Holiday in tent city

22:14, Dec 30 2012
2012 Tent city 1
Symbolic collapse: Our doomed military-style marquee. Its destruction signalled the end of our tenting holiday.
2012 Tent 2
The view at Thredbo Village.
2012 tent3
Alpine resort: My sister Danielle and I aged 8 and 11, at the entrance to Thredbo Village in the Snowy Mountains.
2012 tent 4
Real cool transport: My sisters and I riding behind a Ilama in the Snowy Mountains.

Pitching a tent and spending lazy days in the sun is a holiday favourite of families all over New Zealand and Australia. Cassandra Pokoney recounts one of her more memorable tenting adventures - complete with sick rabbits, scavenging possums and a wind-ravaged tent.

I'M a big fan of tenting holidays. There is something so . . . earthy, about sleeping on the ground under not much more than a thick waterproof (hopefully) bedsheet, enjoying those delicious gourmet camping staples of tinned baked beans and spaghetti.

The sense of fun and adventure that comes from sleeping essentially outdoors more than makes up for the mosquitoes and lack of indoor plumbing.

As a child my family did not routinely go camping. Our annual holidays were spent in cabins at holiday parks where we ran wild, dressed all day in our swimming costumes and ate nothing but the mandatory summer menu of watermelon and apricots.

So it was a fairly big surprise when at the end of 1989 we were told we were going to be living in a tent.

"Living", as in selling and packing up our house, putting our gear in storage, and moving into a canvas home.


But not just any old tent. A giant marquee-type camo-coloured military-hospital style tent. Like the one used by Hawkeye and Trapper in M*A*S*H (don't judge me, I'm a child of the 80s - if we had lived in a GMC van I would have included an A Team reference)

Aged 11 , I was delirious with excitement. Growing up I was a bit of a dreamer, and the idea of camp fires and singalongs and hot dogs for breakfast filled my head. As I said, delirious.

All this took place in central New South Wales. In summer. Average temperature 40 degrees Celsius. With no electricity. So no air- conditioning.

But none of that mattered to my younger sisters and I. We were going to be living in a tent!

Before the child protectionists in our midst get antsy, there was actually a sound reason behind our parents' sudden thirst for adventure.

My parents were school teachers and as I remember it, had been told they were being transferred but the location had not been finalised.

The timeframe was tight - we sold our house at the end of the final school term and moved into the tent before Christmas.

Luckily, the house was sold to my uncle and we lived in the tent in his backyard for a while until the 40C days became a bit too much and we temporarily shipped out to our grandparents' lovely, cool, air-conditioned, fully plumbed house for Christmas.

But adventure still beckoned, and after Christmas we headed to the Snowy Mountains - cooler temperatures (he's a clever guy my dad) - and set up camp in a giant holiday park called Buckenderra on the shores of Lake Eucumbene.

My eight-year-old sister and I were in kiddy heaven. Hectares and hectares of grass to run around in and other kids everywhere. It remains, to this day, my favourite holiday.

I'm not sure exactly how long we stayed at Buckenderra. My head tells me it was months, but mum assures me it was only two weeks. I'm trusting her time estimation - she was pregnant during all of this and a homebody at the best of times. I don't think it was her favourite holiday.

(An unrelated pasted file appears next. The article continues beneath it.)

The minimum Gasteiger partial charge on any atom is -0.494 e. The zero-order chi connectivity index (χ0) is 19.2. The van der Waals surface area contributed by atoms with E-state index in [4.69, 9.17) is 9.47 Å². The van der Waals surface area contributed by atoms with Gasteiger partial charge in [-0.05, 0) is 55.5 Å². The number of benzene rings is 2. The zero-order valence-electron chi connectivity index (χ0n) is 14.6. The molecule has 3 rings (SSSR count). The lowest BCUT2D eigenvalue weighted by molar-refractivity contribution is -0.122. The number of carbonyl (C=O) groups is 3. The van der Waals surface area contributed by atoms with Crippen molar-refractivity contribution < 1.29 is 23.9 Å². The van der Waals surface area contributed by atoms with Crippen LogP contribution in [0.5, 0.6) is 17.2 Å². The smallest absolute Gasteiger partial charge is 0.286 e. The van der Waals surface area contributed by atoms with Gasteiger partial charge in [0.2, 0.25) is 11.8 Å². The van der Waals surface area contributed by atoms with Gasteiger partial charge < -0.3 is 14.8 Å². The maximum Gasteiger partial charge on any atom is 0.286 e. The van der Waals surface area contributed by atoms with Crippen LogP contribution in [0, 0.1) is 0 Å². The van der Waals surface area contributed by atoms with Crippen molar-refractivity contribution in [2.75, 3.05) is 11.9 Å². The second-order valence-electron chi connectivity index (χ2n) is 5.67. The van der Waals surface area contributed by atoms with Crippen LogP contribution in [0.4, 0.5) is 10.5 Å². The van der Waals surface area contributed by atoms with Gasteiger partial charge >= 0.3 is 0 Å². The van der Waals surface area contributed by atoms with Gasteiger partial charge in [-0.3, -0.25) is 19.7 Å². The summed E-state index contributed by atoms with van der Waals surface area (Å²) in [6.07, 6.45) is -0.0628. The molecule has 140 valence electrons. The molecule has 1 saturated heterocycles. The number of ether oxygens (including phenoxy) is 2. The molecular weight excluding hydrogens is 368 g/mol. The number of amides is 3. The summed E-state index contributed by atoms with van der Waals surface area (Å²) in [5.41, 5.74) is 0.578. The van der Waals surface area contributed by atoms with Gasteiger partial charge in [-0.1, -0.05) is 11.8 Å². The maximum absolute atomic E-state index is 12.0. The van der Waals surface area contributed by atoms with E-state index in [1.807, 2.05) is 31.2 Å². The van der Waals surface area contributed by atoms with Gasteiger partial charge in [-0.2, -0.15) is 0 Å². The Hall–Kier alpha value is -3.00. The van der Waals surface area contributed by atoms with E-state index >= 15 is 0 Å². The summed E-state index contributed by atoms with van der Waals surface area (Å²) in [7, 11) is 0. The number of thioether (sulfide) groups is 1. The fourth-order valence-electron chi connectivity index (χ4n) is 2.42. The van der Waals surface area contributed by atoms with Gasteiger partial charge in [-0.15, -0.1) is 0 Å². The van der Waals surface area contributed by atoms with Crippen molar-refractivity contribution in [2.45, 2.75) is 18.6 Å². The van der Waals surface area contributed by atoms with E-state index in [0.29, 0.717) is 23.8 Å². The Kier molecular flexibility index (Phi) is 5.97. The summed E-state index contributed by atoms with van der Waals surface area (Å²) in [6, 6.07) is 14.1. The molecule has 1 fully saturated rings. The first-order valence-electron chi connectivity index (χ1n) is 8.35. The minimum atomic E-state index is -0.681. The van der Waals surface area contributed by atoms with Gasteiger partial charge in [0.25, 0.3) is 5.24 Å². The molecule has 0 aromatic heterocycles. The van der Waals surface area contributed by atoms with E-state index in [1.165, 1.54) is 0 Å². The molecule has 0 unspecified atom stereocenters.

The trip was one endless adventure. There was no television, computer games, iPhones or iPads. We entertained ourselves, made our own games, kept ourselves busy.

We visited llama farms, trout farms, and the Snowy Mountain hydro scheme.

We saw snow up-close for the first time by going to the skifields.

One of the younger girls caught a rabbit with myxomatosis. Only two at the time, she has few memories of the holiday itself, but the rabbit story has stayed with her. Admittedly, it was probably the bath in disinfectant that mum made us all take afterwards that has really impacted on her.

Another sister still complains about getting into trouble after she set sail to her shoes by liberating them in an icecream bucket onto the lake.

We visited the Australian war memorial museum and Parliament House.

We had a New Year's disco with the other kids and were extremely cool in our fluoro bike pants and matching T-shirts.

We tried to catch yabbies in the lake - apparently yabbies don't really live in lakes, but no-one told us that at the time and we had a ball.

We shared our tent with an overly adventurous possum that decided our food box was an easy meal source for him. He was convinced otherwise by my frying-pan wielding father. (Dad didn't hit the possum; he banged the frying pan and lid together, sending the scavenger on its way)

I met a girl who shared the same birthday as me and we believed we would be best friends forever. I've never seen her since. I'm sure it's because her family was a bit posher than mine - they were staying in a caravan.

Our holiday ended when we returned to the campsite after an outing to find the tent on the ground, a giant and irreparable rip in its middle. Apparently the wind in the Snowy Mountains can rival Wellington. Our tent didn't stand a chance and so we packed ourselves up and headed off to our next adventure. Funnily enough, I can't remember a thing about that one.

Twenty-three years on we still talk about the holiday as if it were yesterday. There have been a few additions to the family since then - two more siblings, and now a few in the next generation. I have taken my own daughter on many camping holidays - we try to go at least once a year.

The Southland Times